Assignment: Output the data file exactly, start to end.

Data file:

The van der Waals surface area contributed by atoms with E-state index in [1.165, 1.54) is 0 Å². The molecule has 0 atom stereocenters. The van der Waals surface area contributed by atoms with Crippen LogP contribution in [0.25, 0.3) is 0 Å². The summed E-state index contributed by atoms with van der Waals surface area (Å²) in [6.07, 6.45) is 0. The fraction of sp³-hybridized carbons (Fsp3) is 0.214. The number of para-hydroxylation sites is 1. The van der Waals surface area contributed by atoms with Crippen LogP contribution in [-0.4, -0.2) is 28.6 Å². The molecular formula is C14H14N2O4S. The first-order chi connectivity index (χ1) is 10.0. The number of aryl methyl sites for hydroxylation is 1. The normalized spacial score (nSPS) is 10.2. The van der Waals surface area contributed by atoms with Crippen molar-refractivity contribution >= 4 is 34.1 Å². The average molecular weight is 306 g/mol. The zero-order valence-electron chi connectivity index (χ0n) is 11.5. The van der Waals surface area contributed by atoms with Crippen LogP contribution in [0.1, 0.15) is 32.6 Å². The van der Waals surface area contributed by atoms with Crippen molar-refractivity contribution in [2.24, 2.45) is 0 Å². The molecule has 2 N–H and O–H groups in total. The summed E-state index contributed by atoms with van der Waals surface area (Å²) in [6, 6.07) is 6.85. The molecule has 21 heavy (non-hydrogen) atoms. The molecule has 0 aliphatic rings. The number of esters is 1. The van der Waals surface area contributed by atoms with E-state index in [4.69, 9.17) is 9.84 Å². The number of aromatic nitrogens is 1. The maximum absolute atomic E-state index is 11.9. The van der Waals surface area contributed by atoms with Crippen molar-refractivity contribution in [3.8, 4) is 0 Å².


The van der Waals surface area contributed by atoms with E-state index in [1.165, 1.54) is 0 Å². The molecule has 0 atom stereocenters. The van der Waals surface area contributed by atoms with Crippen LogP contribution in [0.25, 0.3) is 0 Å². The summed E-state index contributed by atoms with van der Waals surface area (Å²) in [6.07, 6.45) is 0. The fraction of sp³-hybridized carbons (Fsp3) is 0.214. The number of para-hydroxylation sites is 1. The van der Waals surface area contributed by atoms with Crippen LogP contribution in [-0.4, -0.2) is 28.6 Å². The molecular formula is C14H14N2O4S. The first-order chi connectivity index (χ1) is 10.0. The number of aryl methyl sites for hydroxylation is 1. The normalized spacial score (nSPS) is 10.2. The van der Waals surface area contributed by atoms with Crippen molar-refractivity contribution >= 4 is 34.1 Å². The average molecular weight is 306 g/mol. The zero-order valence-electron chi connectivity index (χ0n) is 11.5. The van der Waals surface area contributed by atoms with Crippen LogP contribution in [0.1, 0.15) is 32.6 Å². The van der Waals surface area contributed by atoms with Crippen molar-refractivity contribution in [2.24, 2.45) is 0 Å². The molecule has 2 N–H and O–H groups in total. The summed E-state index contributed by atoms with van der Waals surface area (Å²) in [6, 6.07) is 6.85. The molecule has 21 heavy (non-hydrogen) atoms. The molecule has 0 aliphatic rings. The number of esters is 1. The van der Waals surface area contributed by atoms with E-state index in [4.69, 9.17) is 9.84 Å². The number of aromatic nitrogens is 1. The maximum absolute atomic E-state index is 11.9. The van der Waals surface area contributed by atoms with Crippen molar-refractivity contribution in [3.8, 4) is 0 Å².